(3) Toronto Raptors v. (6) New Jersey Nets- How did the injury-plagued, underachieving (even considering injuries) Nets go from struggling to simply make the playoffs to jumping all way to the #6 seed? And how exactly did those same Nets suddenly become the sexy pick to pull a first round upset? Of their top four players, one (Nenad Krstic) is recovering from season-ending knee surgery, another (Jason Kidd) will age 10 years before our eyes chasing T.J. Ford around, a third (Richard Jefferson) has been plagued by injuries (7 or fewer games in 4 different months this season) and isn’t close to his form from the past 2 seasons, and the fourth, (Vince Carter), by far the team’s best player, will face such intense hatred and vitriol from Raptors’ fans (stemming from his admitted half-hearted play that led to his trade to New Jersey) that Toronto will have the greatest home court advantage of any team in Round 1.
Because of Krtic’s injury, the Nets best frontcourt scoring option after Carter is Bostjan Nachbar, who is a nice player, but that’s quite a drop-off! The Nets’ big men (Mikki Moore, Jason Collins and Josh Boone) will have their hands full trying to 1) avoid foul trouble guarding Chris Bosh and 2) control the offensive glass so the Raptors don’t run all over them.
Backcourt: The backcourt match-up dramatically favors the Raptors. T.J. Ford ended the season playing the best basketball of his NBA career, and it’s no gimme that Jason Kidd will be the series’ best point guard. To compound matters, Ford is a match-up nightmare because he’s so small (6’, 165 lbs.) and lightening quick. As great as Kidd is, defense has never been his calling card. This series will be among the toughest of his career, and his offensive game will suffer as a result. Sadly, Kidd can expect little-to-no defensive help from back-ups Eddie House and Marcus Williams. Richard Jefferson, the Nets’ best perimeter defender, is not only too big to stay with Ford, but has been battling an ankle injury all season- which is not good sine he’ll need to rely on his quickness. In addition to Ford, the wildly underrated Jose Calderon, and shooters Anthony Parker (underrated!), Juan Dixon, and Morris Peterson will have the Nets’ backcourt looking overmatched.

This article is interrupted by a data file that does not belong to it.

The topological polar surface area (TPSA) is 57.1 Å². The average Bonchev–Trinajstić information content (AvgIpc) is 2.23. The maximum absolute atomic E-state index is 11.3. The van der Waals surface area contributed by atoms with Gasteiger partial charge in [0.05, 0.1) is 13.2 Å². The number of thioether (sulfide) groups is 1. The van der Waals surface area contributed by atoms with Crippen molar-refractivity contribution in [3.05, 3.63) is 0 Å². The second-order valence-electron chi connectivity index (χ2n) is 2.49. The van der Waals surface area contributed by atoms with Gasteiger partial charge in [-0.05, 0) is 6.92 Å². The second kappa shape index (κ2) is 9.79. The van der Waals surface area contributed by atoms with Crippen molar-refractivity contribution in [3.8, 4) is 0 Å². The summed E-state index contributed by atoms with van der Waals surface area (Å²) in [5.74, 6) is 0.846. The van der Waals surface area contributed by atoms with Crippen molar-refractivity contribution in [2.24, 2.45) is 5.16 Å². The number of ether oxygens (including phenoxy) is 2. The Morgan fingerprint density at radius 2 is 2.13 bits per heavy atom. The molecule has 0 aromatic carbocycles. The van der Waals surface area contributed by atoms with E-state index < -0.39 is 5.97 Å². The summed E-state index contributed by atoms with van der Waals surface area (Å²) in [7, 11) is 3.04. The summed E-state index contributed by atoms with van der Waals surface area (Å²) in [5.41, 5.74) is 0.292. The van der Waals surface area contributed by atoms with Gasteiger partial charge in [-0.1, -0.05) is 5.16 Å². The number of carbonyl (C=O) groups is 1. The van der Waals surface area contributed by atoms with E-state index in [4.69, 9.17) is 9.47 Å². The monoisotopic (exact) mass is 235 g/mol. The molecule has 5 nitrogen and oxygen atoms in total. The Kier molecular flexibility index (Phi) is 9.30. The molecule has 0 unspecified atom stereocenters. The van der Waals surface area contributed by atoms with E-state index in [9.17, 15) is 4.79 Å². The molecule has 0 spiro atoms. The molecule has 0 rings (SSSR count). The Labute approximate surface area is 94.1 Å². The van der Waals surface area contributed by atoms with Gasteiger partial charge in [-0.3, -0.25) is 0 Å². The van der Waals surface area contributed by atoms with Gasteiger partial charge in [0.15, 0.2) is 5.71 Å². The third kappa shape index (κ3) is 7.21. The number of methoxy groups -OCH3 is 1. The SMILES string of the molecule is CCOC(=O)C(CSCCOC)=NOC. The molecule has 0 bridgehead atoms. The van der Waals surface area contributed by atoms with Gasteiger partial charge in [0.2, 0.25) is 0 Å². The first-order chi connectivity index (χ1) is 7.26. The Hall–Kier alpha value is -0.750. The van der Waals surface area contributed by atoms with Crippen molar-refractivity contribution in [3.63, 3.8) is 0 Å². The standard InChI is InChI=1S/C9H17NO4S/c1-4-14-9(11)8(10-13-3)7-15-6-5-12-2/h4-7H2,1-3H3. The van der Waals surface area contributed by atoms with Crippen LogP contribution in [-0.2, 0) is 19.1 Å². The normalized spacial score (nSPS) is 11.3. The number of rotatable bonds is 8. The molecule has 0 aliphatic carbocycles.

Coaching: Consider that Sam Mitchell entered the season as a lame-duck coach, that the Raptors stumbled to a 3-9 start and that his top rookie (#1 pick Bargnani) was universally considered to be a project. Now consider that Mitchell never lost his players’ respect,
Conversely, we have the Lawrence Frank era in
Prediction: Raptors in 6.
(4) Miami Heat v. (5)
Frontcourt: The Bulls have the edge in the frontcourt. Even without a dominant low post scorer,
If Wade’s shoulder is 100%, the series is up in the air; if he gets re-injured, the Heat have no chance. Considering he’s at his best when he’s slashing through the lane and playing with reckless abandon, it is likely that he will take a few hard shots on his bum shoulder. With Jason Kapono,
Coaching: With Pat Riley coaching the team,
Prediction: Bulls in 5. As valuable as championship experience is, the teams that are the healthiest and have the greatest depth are generally the most successful in the playoffs. With both teams at full strength, this could be a classic 7-game battle, but